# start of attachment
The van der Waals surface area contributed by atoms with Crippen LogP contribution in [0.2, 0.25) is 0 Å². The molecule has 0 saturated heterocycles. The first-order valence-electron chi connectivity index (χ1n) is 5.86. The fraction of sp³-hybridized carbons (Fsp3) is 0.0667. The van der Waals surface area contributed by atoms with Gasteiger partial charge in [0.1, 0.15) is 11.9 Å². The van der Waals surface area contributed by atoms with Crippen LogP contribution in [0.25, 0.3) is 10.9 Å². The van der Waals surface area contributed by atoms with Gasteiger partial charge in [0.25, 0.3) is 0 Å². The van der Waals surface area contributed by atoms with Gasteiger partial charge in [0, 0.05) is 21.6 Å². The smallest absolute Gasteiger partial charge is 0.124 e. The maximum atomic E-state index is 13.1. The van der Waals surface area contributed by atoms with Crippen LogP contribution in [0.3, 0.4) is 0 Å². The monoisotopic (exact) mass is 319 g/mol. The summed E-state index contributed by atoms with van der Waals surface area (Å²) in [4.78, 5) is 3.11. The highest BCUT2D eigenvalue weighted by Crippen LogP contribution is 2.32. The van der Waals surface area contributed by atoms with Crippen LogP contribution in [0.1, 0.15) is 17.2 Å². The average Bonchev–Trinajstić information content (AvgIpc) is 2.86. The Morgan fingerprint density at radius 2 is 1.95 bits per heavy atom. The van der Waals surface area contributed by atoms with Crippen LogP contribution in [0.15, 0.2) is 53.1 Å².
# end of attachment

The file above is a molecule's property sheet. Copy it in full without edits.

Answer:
The van der Waals surface area contributed by atoms with Crippen LogP contribution in [0.2, 0.25) is 0 Å². The molecule has 0 saturated heterocycles. The first-order valence-electron chi connectivity index (χ1n) is 5.86. The fraction of sp³-hybridized carbons (Fsp3) is 0.0667. The van der Waals surface area contributed by atoms with Gasteiger partial charge in [0.1, 0.15) is 11.9 Å². The van der Waals surface area contributed by atoms with Crippen LogP contribution in [0.25, 0.3) is 10.9 Å². The van der Waals surface area contributed by atoms with Gasteiger partial charge in [0.25, 0.3) is 0 Å². The van der Waals surface area contributed by atoms with Gasteiger partial charge in [0, 0.05) is 21.6 Å². The smallest absolute Gasteiger partial charge is 0.124 e. The maximum atomic E-state index is 13.1. The van der Waals surface area contributed by atoms with Crippen LogP contribution in [0.3, 0.4) is 0 Å². The monoisotopic (exact) mass is 319 g/mol. The summed E-state index contributed by atoms with van der Waals surface area (Å²) in [4.78, 5) is 3.11. The highest BCUT2D eigenvalue weighted by Crippen LogP contribution is 2.32. The van der Waals surface area contributed by atoms with Crippen LogP contribution in [0.1, 0.15) is 17.2 Å². The average Bonchev–Trinajstić information content (AvgIpc) is 2.86. The Morgan fingerprint density at radius 2 is 1.95 bits per heavy atom. The van der Waals surface area contributed by atoms with Crippen LogP contribution in [0.15, 0.2) is 53.1 Å².